Thursday, March 13, 2014

Memory and forgetting in the digital age

I just read a very interesting article by Liam Bannon called "Forgetting as a feature, not a bug: the duality of memory and implications for ubiquitous computing". Liam, who is a colleague and friend of mine since many years, engages in a theoretical exploration based on the simple question, what if forgetting is a feature of being human and not a problem?

Traditionally the case is made that digital technology is the perfect technology to support us humans to overcome our defective memory. But if we assume instead that our memory is not defective then what does that mean for the design of digital technology. The way Liam develops this question leads to a number of new questions, all intriguing but also complex in themselves. The article does not lead to a simple answer, instead it opens up for further examinations of the way we think about the relation between humans and technology. For instance, we can, based on Liam's examination, ask questions about other human traits that are commonly seen as in need for support. For instance, we usually consider computers fast and humans slow. What if slowness is a feature and not a bug. This has been discussed by Johan Redström around the notion of "slow technology".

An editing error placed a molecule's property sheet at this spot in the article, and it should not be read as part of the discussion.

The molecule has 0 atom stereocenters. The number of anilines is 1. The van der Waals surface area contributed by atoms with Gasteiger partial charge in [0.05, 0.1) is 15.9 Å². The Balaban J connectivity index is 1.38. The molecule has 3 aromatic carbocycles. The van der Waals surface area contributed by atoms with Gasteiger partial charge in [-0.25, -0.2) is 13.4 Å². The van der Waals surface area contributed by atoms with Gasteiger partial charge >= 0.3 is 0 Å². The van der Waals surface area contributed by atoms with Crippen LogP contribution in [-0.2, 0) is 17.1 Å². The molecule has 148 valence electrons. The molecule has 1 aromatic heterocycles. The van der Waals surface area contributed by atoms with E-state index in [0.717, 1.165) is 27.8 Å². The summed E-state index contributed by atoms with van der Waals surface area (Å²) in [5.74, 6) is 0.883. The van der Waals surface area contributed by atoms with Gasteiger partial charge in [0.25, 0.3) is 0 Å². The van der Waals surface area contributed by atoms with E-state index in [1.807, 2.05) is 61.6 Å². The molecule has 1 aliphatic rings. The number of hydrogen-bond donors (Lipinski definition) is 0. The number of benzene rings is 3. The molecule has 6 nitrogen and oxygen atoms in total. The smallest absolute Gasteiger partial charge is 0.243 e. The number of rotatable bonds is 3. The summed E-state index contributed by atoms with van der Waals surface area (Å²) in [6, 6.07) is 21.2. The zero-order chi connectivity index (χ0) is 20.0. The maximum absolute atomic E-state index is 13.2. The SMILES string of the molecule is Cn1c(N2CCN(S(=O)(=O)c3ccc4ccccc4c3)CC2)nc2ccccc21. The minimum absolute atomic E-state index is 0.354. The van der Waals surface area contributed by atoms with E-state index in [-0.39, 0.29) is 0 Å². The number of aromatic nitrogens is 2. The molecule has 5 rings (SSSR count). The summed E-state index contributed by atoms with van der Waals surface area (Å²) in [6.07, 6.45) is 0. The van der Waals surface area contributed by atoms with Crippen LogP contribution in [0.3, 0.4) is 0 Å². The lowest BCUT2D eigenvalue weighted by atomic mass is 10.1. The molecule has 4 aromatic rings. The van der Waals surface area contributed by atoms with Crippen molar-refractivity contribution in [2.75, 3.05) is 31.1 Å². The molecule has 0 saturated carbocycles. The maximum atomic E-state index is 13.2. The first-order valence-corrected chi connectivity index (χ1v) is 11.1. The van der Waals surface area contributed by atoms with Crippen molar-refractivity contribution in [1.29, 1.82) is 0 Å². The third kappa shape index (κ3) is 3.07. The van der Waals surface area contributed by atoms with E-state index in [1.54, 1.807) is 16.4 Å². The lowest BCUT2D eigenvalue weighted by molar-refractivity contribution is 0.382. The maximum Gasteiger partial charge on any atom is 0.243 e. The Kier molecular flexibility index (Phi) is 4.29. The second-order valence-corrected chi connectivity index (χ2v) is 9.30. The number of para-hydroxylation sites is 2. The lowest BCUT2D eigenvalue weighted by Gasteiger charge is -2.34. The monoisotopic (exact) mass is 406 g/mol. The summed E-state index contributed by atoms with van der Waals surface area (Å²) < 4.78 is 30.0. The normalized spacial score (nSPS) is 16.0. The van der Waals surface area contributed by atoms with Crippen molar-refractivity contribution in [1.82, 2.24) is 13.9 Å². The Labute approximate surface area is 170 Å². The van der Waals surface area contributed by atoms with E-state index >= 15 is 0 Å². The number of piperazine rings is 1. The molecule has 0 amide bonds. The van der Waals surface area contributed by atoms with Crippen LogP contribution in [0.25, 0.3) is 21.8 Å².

I think the lesson from Liam's article is that if we, as Liam does, flip what is truly a "feature" and a "bug" of being human, we may open up new potential design spaces. I really appreciate the article by Liam, it is a type of articles we see far too seldom in our field. They take on big questions in a methodological and philosophical way that makes sense from both a theoretical and practical perspective!

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